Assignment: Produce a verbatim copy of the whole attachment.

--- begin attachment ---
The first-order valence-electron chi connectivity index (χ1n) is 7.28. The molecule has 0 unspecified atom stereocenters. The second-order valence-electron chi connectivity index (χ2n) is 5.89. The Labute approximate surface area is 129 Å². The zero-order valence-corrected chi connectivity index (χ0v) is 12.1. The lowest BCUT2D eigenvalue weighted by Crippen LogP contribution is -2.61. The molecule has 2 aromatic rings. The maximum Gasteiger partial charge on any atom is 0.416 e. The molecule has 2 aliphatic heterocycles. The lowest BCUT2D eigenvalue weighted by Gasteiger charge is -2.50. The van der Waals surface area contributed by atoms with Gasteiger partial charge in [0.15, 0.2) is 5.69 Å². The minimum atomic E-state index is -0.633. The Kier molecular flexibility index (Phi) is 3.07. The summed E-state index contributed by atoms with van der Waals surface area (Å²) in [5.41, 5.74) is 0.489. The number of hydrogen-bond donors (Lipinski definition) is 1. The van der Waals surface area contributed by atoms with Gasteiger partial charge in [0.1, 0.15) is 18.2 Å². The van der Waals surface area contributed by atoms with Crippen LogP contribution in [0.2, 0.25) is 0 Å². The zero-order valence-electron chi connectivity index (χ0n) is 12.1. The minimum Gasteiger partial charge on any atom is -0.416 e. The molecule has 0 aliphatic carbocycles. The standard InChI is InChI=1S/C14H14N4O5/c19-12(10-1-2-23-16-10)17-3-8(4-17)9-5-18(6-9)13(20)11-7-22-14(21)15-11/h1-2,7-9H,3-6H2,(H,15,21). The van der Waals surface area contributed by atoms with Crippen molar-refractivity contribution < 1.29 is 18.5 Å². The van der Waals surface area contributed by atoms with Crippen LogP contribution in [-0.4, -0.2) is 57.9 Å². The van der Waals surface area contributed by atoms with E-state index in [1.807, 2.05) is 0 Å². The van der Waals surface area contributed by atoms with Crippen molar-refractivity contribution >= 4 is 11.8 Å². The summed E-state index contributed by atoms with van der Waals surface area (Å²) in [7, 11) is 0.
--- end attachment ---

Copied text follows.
The first-order valence-electron chi connectivity index (χ1n) is 7.28. The molecule has 0 unspecified atom stereocenters. The second-order valence-electron chi connectivity index (χ2n) is 5.89. The Labute approximate surface area is 129 Å². The zero-order valence-corrected chi connectivity index (χ0v) is 12.1. The lowest BCUT2D eigenvalue weighted by Crippen LogP contribution is -2.61. The molecule has 2 aromatic rings. The maximum Gasteiger partial charge on any atom is 0.416 e. The molecule has 2 aliphatic heterocycles. The lowest BCUT2D eigenvalue weighted by Gasteiger charge is -2.50. The van der Waals surface area contributed by atoms with Gasteiger partial charge in [0.15, 0.2) is 5.69 Å². The minimum atomic E-state index is -0.633. The Kier molecular flexibility index (Phi) is 3.07. The summed E-state index contributed by atoms with van der Waals surface area (Å²) in [5.41, 5.74) is 0.489. The number of hydrogen-bond donors (Lipinski definition) is 1. The van der Waals surface area contributed by atoms with Gasteiger partial charge in [0.1, 0.15) is 18.2 Å². The van der Waals surface area contributed by atoms with Crippen LogP contribution in [0.2, 0.25) is 0 Å². The zero-order valence-electron chi connectivity index (χ0n) is 12.1. The minimum Gasteiger partial charge on any atom is -0.416 e. The molecule has 0 aliphatic carbocycles. The standard InChI is InChI=1S/C14H14N4O5/c19-12(10-1-2-23-16-10)17-3-8(4-17)9-5-18(6-9)13(20)11-7-22-14(21)15-11/h1-2,7-9H,3-6H2,(H,15,21). The van der Waals surface area contributed by atoms with Crippen molar-refractivity contribution < 1.29 is 18.5 Å². The van der Waals surface area contributed by atoms with Crippen LogP contribution in [-0.4, -0.2) is 57.9 Å². The van der Waals surface area contributed by atoms with E-state index in [1.807, 2.05) is 0 Å². The van der Waals surface area contributed by atoms with Crippen molar-refractivity contribution >= 4 is 11.8 Å². The summed E-state index contributed by atoms with van der Waals surface area (Å²) in [7, 11) is 0.